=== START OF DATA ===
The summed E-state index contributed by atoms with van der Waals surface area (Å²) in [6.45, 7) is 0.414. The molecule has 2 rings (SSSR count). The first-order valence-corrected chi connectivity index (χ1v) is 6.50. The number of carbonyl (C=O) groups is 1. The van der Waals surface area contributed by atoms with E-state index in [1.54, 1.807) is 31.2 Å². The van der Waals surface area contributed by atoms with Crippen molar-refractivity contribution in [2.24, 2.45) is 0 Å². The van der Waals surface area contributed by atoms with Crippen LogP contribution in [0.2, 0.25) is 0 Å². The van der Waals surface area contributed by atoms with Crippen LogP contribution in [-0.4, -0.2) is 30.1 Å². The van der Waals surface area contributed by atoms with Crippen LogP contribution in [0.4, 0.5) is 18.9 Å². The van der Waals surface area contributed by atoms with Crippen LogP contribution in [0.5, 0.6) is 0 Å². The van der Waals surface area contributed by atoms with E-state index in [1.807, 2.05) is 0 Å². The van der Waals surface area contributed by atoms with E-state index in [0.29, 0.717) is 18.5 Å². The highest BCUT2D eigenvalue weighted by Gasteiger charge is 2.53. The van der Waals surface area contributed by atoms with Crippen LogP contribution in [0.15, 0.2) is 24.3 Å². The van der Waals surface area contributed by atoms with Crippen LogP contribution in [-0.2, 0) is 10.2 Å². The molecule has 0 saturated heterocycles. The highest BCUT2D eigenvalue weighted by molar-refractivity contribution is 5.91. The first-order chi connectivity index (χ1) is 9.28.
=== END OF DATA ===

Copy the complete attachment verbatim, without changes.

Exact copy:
The summed E-state index contributed by atoms with van der Waals surface area (Å²) in [6.45, 7) is 0.414. The molecule has 2 rings (SSSR count). The first-order valence-corrected chi connectivity index (χ1v) is 6.50. The number of carbonyl (C=O) groups is 1. The van der Waals surface area contributed by atoms with E-state index in [1.54, 1.807) is 31.2 Å². The van der Waals surface area contributed by atoms with Crippen molar-refractivity contribution in [2.24, 2.45) is 0 Å². The van der Waals surface area contributed by atoms with Crippen LogP contribution in [0.2, 0.25) is 0 Å². The van der Waals surface area contributed by atoms with Crippen LogP contribution in [-0.4, -0.2) is 30.1 Å². The van der Waals surface area contributed by atoms with Crippen LogP contribution in [0.4, 0.5) is 18.9 Å². The van der Waals surface area contributed by atoms with Crippen LogP contribution in [0.5, 0.6) is 0 Å². The van der Waals surface area contributed by atoms with E-state index in [1.807, 2.05) is 0 Å². The van der Waals surface area contributed by atoms with E-state index in [0.29, 0.717) is 18.5 Å². The highest BCUT2D eigenvalue weighted by Gasteiger charge is 2.53. The van der Waals surface area contributed by atoms with Crippen LogP contribution in [0.15, 0.2) is 24.3 Å². The van der Waals surface area contributed by atoms with Crippen LogP contribution in [-0.2, 0) is 10.2 Å². The molecule has 0 saturated heterocycles. The highest BCUT2D eigenvalue weighted by molar-refractivity contribution is 5.91. The first-order chi connectivity index (χ1) is 9.28.